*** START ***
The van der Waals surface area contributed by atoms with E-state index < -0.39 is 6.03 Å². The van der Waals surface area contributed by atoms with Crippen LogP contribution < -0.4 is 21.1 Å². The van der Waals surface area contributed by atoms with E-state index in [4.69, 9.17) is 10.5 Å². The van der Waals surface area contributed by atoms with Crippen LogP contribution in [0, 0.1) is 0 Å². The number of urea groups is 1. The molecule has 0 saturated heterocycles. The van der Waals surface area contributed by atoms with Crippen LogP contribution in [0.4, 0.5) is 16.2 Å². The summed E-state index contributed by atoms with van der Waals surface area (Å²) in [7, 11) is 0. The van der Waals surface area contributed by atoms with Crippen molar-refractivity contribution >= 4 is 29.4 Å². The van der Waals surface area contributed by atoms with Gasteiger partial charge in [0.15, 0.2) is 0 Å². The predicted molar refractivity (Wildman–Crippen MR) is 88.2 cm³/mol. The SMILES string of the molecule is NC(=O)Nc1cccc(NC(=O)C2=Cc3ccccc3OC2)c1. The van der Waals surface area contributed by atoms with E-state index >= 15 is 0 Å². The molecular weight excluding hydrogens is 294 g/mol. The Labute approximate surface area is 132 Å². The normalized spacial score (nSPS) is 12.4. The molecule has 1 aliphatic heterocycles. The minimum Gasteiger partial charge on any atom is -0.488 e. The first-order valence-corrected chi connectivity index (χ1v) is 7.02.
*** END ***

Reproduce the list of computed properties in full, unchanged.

The van der Waals surface area contributed by atoms with E-state index < -0.39 is 6.03 Å². The van der Waals surface area contributed by atoms with Crippen LogP contribution < -0.4 is 21.1 Å². The van der Waals surface area contributed by atoms with E-state index in [4.69, 9.17) is 10.5 Å². The van der Waals surface area contributed by atoms with Crippen LogP contribution in [0, 0.1) is 0 Å². The number of urea groups is 1. The molecule has 0 saturated heterocycles. The van der Waals surface area contributed by atoms with Crippen LogP contribution in [0.4, 0.5) is 16.2 Å². The summed E-state index contributed by atoms with van der Waals surface area (Å²) in [7, 11) is 0. The van der Waals surface area contributed by atoms with Crippen molar-refractivity contribution >= 4 is 29.4 Å². The van der Waals surface area contributed by atoms with Gasteiger partial charge in [0.15, 0.2) is 0 Å². The predicted molar refractivity (Wildman–Crippen MR) is 88.2 cm³/mol. The SMILES string of the molecule is NC(=O)Nc1cccc(NC(=O)C2=Cc3ccccc3OC2)c1. The van der Waals surface area contributed by atoms with E-state index >= 15 is 0 Å². The molecular weight excluding hydrogens is 294 g/mol. The Labute approximate surface area is 132 Å². The normalized spacial score (nSPS) is 12.4. The molecule has 1 aliphatic heterocycles. The minimum Gasteiger partial charge on any atom is -0.488 e. The first-order valence-corrected chi connectivity index (χ1v) is 7.02.